Bathroom Grab Bars

Bathroom Grab Bar Applications


A well placed grab bar is an important safety device to install in any bathroom. Generally considered to be the most dangerous room in the home, a bathroom becomes wet and slippery when in use, typically has hard surfaces and sharp corners, and often has minimal floor space between fixtures and appliances. If you have ever fallen in a bathroom, you have first-hand knowledge of the potential for injury.

Many people view this simple device as a “handicap” accessory…not true. Grab bars provide a hand-hold when getting in or out of your shower or tub shower (the most dangerous action), support while maneuvering inside the shower, and most important, something solid to grab onto in case of a slip or loss of balance. Grab bars increase everyone’s safety, regardless of age or physical condition.

Proper Placement of Bathroom Grab Bars

Shower or tub shower

-At the entrance

Install a 12” to 18” vertical grab bar at the entrance by the water controls. This hand-hold provides stability while setting water temperature and flow, as well as when getting in and out. This is especially important in a tub shower where you are stepping over the tub wall.

-On surround walls

ADA Guidelines specify the height of horizontally placed grab bars be 33-36 inches from the center of the grab bar to the surface of the finished floor. We do not recommend placing the back wall grab bar at an angle, even if using a seat or bench. When your eyes have soap on them, you need to know exactly where the grab bar is, and not have it depend on where in the shower you are standing.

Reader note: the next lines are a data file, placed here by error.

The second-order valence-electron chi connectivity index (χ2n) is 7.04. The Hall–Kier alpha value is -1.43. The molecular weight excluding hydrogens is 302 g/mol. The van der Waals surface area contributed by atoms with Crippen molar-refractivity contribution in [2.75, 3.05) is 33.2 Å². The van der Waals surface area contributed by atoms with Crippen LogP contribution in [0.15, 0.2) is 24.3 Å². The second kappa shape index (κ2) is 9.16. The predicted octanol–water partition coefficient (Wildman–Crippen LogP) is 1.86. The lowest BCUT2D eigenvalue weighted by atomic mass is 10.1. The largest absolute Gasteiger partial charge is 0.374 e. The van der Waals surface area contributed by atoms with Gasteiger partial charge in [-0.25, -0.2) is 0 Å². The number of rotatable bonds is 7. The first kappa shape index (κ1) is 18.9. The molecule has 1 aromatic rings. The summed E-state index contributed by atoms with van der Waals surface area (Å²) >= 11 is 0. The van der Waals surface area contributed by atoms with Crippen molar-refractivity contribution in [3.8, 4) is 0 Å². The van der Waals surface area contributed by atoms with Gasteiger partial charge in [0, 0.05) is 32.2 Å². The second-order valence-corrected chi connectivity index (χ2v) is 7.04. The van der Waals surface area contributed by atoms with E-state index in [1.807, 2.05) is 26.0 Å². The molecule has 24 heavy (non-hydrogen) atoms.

-Near the commode

ADA Guidelines specify grab bars behind and on one side of the commode to facilitate transfer from a walker or wheel chair. Additionally, if your commode faces a wall within reach by leaning forward, a grab bar on this wall will allow a person to pull themselves to standing.

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Other Bathroom Grab Bar Considerations

  • Avoid purchasing painted grab bars, unless the metal is stainless steel…they will begin to rust in time.
  • Check the rating for pull weight. ADA Guidelines call for a minimum of 250 lbs weight-pull, but most are rated for 500 lbs. or more. We recommend this rating (500 lbs.) as a minimum.
  • What about the “suction cup” grab bars? The manufacturers of these products cleverly call them names like “balance assist bars”, but some people see these as grab bar alternatives. THEY ARE NOT! The pull weight on this type of bar is completely dependent on the condition of the suction cup, wall strength, surface texture of the wall, and how it was installed. These are extremely dangerous to use as grab bars, and are neither intended nor designed for that purpose.

Very Important Bathroom Grab Bar Guidance

All grab bars must be anchored into wall studs or backing plates. There are products available meet the ADA Guideline of 250 lbs. pull weight when fastened to a wall between the studs. However, the time when you need the grab bar the most, is when you have slipped or lost your balance, and you reach out to avoid a fall. We just can’t believe that a wall anchor would always hold in this situation. Grab bars come in all lengths, so you can almost always anchor them in a stud. If you are having grab bars installed, insist upon and check that they are properly anchored.

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